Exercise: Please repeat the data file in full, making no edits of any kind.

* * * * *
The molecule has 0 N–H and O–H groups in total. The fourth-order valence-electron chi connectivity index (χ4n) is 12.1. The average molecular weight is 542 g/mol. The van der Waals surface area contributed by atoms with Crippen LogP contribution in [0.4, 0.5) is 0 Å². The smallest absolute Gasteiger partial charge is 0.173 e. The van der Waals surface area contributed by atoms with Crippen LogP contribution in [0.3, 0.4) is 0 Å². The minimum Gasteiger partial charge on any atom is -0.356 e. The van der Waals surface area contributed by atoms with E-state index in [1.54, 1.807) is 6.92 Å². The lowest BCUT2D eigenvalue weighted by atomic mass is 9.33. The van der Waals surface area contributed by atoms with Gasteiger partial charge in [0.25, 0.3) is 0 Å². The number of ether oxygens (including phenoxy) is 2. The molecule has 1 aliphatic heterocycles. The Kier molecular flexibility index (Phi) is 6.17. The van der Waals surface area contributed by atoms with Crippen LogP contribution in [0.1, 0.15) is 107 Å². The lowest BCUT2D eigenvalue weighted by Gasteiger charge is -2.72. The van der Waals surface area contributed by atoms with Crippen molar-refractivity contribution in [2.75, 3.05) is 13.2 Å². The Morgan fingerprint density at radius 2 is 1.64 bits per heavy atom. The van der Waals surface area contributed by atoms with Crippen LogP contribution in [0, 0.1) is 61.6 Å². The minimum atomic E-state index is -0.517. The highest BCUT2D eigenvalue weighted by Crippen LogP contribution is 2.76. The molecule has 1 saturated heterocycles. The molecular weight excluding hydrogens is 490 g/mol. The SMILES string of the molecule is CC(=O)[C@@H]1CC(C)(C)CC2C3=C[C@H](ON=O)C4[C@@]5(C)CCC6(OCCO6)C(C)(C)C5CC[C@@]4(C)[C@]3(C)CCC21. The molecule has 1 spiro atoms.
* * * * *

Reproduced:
The molecule has 0 N–H and O–H groups in total. The fourth-order valence-electron chi connectivity index (χ4n) is 12.1. The average molecular weight is 542 g/mol. The van der Waals surface area contributed by atoms with Crippen LogP contribution in [0.4, 0.5) is 0 Å². The smallest absolute Gasteiger partial charge is 0.173 e. The van der Waals surface area contributed by atoms with Crippen LogP contribution in [0.3, 0.4) is 0 Å². The minimum Gasteiger partial charge on any atom is -0.356 e. The van der Waals surface area contributed by atoms with E-state index in [1.54, 1.807) is 6.92 Å². The lowest BCUT2D eigenvalue weighted by atomic mass is 9.33. The van der Waals surface area contributed by atoms with Gasteiger partial charge in [0.25, 0.3) is 0 Å². The number of ether oxygens (including phenoxy) is 2. The molecule has 1 aliphatic heterocycles. The Kier molecular flexibility index (Phi) is 6.17. The van der Waals surface area contributed by atoms with Crippen LogP contribution in [0.1, 0.15) is 107 Å². The lowest BCUT2D eigenvalue weighted by Gasteiger charge is -2.72. The van der Waals surface area contributed by atoms with Crippen molar-refractivity contribution in [2.75, 3.05) is 13.2 Å². The Morgan fingerprint density at radius 2 is 1.64 bits per heavy atom. The van der Waals surface area contributed by atoms with Crippen LogP contribution in [0, 0.1) is 61.6 Å². The minimum atomic E-state index is -0.517. The highest BCUT2D eigenvalue weighted by Crippen LogP contribution is 2.76. The molecule has 1 saturated heterocycles. The molecular weight excluding hydrogens is 490 g/mol. The SMILES string of the molecule is CC(=O)[C@@H]1CC(C)(C)CC2C3=C[C@H](ON=O)C4[C@@]5(C)CCC6(OCCO6)C(C)(C)C5CC[C@@]4(C)[C@]3(C)CCC21. The molecule has 1 spiro atoms.